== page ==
Time lapse photography? Easy

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The camera is one of the most fantastic pieces of equipment to record change. A tangible, visible record of something caught suspended in time forever. With its (and our) unique abilities, we can then repeat that record of the same “something” at regular intervals. That is simply known as time lapse photography. I am sure that everyone has seen the sequences of a flower opening, or a caterpillar turning into a butterfly. Those of you who may have seen a rather avant-garde movie called “A Zed and two Noughts” will remember the time lapse work that was done there. For those who have not seen it, the time lapse was of the decomposition of human bodies.

But you do not need to restrict yourself to doing serial shots (that is not pictures of Kellogg’s Corn Flakes! Sorry about the pun) at one second intervals, or even hourly intervals. There is one famous photographer who has now been doing serial nude self-portraits on her birthday for the past thirty years. The results, that some people might find depressing, are actually now being studied by the medical profession, being the only “scientific” study of aging that has ever been done. I believe that this is truly a work of art, never mind the medical significance.

So what sort of work can you do for a time lapse photography project? While the annual shot approach is very commendable, I personally do not have the patience to take one shot and wait twelve months to take the next one! Short attention span is a family trait! No, pick something that can allow you to produce a finished product in the sort of time frame that you could sit comfortably with.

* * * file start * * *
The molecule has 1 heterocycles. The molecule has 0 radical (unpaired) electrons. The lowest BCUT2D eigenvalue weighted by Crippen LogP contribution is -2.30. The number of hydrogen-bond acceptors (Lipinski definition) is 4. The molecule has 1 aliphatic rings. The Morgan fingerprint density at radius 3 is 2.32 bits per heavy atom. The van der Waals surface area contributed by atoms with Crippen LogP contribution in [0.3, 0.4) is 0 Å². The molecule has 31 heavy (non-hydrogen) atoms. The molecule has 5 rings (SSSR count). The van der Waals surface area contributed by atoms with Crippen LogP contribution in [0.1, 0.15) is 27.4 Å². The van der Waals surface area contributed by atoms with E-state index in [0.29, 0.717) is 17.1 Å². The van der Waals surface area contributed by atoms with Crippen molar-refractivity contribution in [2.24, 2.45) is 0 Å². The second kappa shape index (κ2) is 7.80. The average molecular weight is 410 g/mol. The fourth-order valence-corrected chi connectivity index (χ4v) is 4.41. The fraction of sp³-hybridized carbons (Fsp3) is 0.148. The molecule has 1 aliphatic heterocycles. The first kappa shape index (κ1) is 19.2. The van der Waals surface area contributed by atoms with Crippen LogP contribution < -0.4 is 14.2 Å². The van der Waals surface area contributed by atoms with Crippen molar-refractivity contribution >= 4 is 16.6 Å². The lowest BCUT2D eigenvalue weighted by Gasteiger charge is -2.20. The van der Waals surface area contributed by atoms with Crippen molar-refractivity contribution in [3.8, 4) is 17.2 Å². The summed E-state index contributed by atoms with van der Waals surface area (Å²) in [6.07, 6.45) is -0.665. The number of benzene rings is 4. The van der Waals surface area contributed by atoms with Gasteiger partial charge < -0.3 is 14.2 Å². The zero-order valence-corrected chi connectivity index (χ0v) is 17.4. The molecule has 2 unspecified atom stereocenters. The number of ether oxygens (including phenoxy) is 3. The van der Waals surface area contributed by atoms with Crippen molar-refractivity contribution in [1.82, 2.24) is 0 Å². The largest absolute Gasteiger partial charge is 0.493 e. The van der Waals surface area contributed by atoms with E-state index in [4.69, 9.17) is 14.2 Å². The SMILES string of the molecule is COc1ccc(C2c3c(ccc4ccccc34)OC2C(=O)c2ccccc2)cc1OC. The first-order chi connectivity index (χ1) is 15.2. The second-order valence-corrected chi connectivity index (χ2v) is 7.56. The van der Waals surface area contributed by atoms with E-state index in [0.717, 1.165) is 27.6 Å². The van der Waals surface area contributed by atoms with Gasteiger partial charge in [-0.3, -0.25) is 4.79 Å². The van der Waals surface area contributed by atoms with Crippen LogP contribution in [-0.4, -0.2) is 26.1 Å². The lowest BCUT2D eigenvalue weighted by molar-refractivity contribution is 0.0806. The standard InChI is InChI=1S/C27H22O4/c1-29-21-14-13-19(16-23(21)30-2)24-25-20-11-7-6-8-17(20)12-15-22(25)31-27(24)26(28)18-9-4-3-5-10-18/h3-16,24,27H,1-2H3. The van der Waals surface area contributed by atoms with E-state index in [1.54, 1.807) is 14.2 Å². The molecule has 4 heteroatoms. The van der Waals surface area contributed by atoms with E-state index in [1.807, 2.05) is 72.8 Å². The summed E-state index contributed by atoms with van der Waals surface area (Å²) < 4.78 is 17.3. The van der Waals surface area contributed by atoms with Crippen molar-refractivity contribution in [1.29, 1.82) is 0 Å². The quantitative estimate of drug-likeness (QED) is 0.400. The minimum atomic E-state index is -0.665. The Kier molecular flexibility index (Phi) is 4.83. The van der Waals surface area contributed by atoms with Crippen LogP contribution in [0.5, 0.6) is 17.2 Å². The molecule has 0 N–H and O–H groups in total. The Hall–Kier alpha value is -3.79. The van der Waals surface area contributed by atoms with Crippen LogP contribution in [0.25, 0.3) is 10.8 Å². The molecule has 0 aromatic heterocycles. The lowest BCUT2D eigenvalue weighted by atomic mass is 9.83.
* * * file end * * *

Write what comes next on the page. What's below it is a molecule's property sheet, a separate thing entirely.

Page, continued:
Here is one suggestion – buy a rose (they sell them in all bars every night) and place it in a vase by the window and shoot it at lunchtime. Leave it exactly where it is, and take one lunchtime shot every day for the next week. In that time, it will have spread its petals, begin to die, the petals will shrink up, the stem will bend over, the water will have gone cloudy and other attributes that will only become obvious when you study the shots. However, to capitalize on this you must mount the shots, side by side, in order from the left. You have just produced a work of art in a week!

So you haven’t got the stamina for a week. What else can you do? Well, there is always the record of one object in daylight. Take your shots, one every two hours, of your house, for example, starting at 6 a.m. You will see how the different time of day produces different light, the sun’s movement produces different shadows and again, by mounting them side by side, in order from the left, you will have produced a work of art in one day!

By the way, the reason that they must be mounted in order from the left is that the eye is trained to scan from the left, not from the right (unless you come from some of the Arabic countries).

So you don’t want to spend a day getting your definitive time lapse shots (you’re getting close to my idea now), so look at taking one hour. In that time you can document the progress of a snail along a wall, or serial shots of people walking down the street, your son painting a wall or the magical way your beer glass empties. The last one sounds the best I think. Just light it from behind with natural lighting to get the best effect. Probably I would suggest that you repeat this a few times over a Sunday afternoon, just to make sure you’ve really got all the shots correct. Wouldn’t want to miss one.

The next day, take a shot of two aspirins before you swallow them with a glass of water and mount the serial beer glass shots side by side and then the two aspirins as the final one. Now that really is a work of art!